patch of deep quagmire clean across it halfway up. Each of these claimed its victims…at all points a mistake was literally perilous, and the tracks of the wheels showed that skids, wobbles, and spills had been innumerable. We were all filling our tanks brimful wherever we saw a petrol can, as considerable doubt existed whether further supplies would be obtainable for 100 miles or so; these regions are considered quite populous if there is a shepherd’s hut every ten miles, and for leagues together we did not see a soul. Graham Dixon has been the most unlucky. A red car forced him off the road among the mountains, and his back wheel was buckled. He rode on to within four miles of Dingwall, where a 6in arc of the rim cracked clean off. Ware’s sidecar played the Good Samaritan, and brought in both Dixon and his machine in addition to its usual load.
Fontaine came over very heavily through taking a stony hairpin near Auchnasheen at high speed: he is badly cut about. Davies mended two punctures and took out his back wheel to fit his third cover since Monday, all without once being late. Donaldson is reported to have smashed up his Norton near the foot of Little Gruinard, and was last seen carrying his machine into a solitary house there quite early this morning (it transpired the next morning that Donaldson was not injured, but blew his cylinder off once more, and spent many hours at the Gruinard smithy). Some anxiety is felt about Bostock, who is reported to have charged a cottage at Poolewe, while no news is obtainable of Alan Hay, but we never expect him till next morning when the day’s route is severe (Hay got in at 1am, having lost most of his time in ministering to Bostock, who smashed up his Humber through a bad wobble at high speed on a treacherous part of the road). Elce’s pluck deserves special mention. He cut the guide of his left thumb in a smash yesterday, started in defiance of the doctor today, and rode all day practically one-handed.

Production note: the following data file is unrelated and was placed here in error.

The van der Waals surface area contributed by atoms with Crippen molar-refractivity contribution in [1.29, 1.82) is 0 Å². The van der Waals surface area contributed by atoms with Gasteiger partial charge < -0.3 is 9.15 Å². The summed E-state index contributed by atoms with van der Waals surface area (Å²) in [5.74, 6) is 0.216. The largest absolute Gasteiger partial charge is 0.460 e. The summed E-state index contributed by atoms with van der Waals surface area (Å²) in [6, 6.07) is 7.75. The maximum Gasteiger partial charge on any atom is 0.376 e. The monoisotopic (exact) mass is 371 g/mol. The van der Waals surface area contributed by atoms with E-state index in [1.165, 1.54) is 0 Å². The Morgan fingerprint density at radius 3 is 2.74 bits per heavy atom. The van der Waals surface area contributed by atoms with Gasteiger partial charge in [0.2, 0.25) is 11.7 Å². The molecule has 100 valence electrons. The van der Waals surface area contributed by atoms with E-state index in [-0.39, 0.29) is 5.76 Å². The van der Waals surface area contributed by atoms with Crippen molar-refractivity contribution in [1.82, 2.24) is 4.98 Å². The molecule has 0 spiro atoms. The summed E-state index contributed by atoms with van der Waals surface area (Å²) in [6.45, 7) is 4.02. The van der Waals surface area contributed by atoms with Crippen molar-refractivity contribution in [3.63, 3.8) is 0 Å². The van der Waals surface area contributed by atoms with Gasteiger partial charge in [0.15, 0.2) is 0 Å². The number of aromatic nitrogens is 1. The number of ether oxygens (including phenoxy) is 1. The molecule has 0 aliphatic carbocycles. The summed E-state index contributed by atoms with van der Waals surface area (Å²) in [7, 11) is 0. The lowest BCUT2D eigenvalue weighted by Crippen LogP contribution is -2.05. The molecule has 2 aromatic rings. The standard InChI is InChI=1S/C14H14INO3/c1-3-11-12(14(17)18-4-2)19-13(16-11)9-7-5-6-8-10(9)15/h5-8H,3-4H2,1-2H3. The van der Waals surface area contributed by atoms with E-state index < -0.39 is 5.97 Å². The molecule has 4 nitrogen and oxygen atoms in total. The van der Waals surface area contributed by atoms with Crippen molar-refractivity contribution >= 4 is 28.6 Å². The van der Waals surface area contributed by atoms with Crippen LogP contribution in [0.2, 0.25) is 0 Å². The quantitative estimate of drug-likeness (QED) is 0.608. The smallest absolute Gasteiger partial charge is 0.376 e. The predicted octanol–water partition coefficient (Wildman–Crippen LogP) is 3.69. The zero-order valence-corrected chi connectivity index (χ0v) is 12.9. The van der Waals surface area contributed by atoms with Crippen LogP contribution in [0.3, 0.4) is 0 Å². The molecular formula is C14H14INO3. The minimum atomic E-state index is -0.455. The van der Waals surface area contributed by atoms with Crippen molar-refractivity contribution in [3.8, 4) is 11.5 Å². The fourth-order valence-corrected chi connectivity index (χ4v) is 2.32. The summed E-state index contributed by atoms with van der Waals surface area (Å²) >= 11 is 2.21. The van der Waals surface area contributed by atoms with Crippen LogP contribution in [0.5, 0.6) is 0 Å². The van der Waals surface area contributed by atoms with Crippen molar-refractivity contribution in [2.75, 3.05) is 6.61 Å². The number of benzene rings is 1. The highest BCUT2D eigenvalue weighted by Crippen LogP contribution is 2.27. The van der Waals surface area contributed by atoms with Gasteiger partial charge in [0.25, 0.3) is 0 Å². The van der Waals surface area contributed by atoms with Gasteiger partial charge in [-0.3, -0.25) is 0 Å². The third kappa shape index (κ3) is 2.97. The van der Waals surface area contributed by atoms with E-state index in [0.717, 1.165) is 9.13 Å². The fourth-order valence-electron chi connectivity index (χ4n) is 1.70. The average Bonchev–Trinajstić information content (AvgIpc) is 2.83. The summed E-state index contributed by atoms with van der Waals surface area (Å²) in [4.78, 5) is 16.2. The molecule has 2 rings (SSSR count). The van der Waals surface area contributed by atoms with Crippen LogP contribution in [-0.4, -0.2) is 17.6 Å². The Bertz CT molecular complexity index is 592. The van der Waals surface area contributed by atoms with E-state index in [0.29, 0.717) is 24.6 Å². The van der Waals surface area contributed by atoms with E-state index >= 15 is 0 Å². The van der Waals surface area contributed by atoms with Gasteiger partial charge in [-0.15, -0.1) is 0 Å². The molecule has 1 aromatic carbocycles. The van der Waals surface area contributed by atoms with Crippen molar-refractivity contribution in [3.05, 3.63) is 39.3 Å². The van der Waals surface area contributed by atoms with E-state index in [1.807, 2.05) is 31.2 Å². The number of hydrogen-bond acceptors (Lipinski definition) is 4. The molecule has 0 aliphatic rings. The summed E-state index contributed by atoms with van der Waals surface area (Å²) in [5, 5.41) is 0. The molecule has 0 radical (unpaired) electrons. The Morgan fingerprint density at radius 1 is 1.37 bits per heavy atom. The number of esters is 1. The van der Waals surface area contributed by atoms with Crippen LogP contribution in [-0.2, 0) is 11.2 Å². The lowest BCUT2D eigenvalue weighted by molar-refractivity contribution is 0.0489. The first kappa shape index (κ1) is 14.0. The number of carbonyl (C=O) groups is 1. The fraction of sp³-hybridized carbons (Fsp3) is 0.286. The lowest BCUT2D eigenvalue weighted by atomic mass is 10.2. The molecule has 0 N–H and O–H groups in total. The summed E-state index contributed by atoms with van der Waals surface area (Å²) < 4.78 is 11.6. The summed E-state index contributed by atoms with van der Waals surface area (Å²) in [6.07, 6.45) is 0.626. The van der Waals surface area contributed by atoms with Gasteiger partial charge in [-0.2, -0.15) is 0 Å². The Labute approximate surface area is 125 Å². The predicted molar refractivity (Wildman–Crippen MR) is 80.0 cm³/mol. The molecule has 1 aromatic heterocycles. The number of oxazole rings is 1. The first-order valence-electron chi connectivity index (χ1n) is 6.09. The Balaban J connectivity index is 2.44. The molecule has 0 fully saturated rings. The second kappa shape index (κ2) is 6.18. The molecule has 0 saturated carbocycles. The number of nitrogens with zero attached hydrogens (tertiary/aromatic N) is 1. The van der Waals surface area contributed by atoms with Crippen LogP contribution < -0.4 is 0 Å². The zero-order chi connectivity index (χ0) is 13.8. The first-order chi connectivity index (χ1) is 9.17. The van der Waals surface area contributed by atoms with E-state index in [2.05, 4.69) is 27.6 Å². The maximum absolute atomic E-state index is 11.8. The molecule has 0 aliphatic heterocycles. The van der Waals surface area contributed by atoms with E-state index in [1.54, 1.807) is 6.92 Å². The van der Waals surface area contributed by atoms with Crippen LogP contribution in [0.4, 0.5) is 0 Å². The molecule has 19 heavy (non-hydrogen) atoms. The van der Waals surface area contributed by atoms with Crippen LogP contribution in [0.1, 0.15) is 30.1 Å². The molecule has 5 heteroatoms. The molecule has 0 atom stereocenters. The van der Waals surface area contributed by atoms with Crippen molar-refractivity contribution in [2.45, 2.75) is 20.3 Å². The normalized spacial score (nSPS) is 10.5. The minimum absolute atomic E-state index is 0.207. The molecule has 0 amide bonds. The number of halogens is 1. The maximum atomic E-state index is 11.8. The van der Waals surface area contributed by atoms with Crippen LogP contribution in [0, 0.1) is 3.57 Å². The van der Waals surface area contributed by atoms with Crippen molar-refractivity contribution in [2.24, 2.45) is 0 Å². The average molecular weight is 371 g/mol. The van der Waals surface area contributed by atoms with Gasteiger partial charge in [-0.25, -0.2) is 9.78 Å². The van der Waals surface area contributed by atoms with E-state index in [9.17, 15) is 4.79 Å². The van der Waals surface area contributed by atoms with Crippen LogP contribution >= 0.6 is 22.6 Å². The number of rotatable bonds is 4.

To-day has again proved a regular nightmare. The arrangements were particularly bad, as the men were set to do one hundred miles before lunch, and in addition there was a delay of two and a half hours at Fort Augustus, for the purpose of the optional hill-climb up Glendoe. When the men reached Fort Augustus no officials were present, and the timing telephone had not been laid down. Moreover, the road from Dingwall to Fort Augustus was poorly marked with arrows, and several riders went up to twenty miles out of their way, while those who adhered to the official route had considerable difficulty in keeping inside maximum time, owing to the indescribably treacherous surfaces, especially up Glen Urquhart…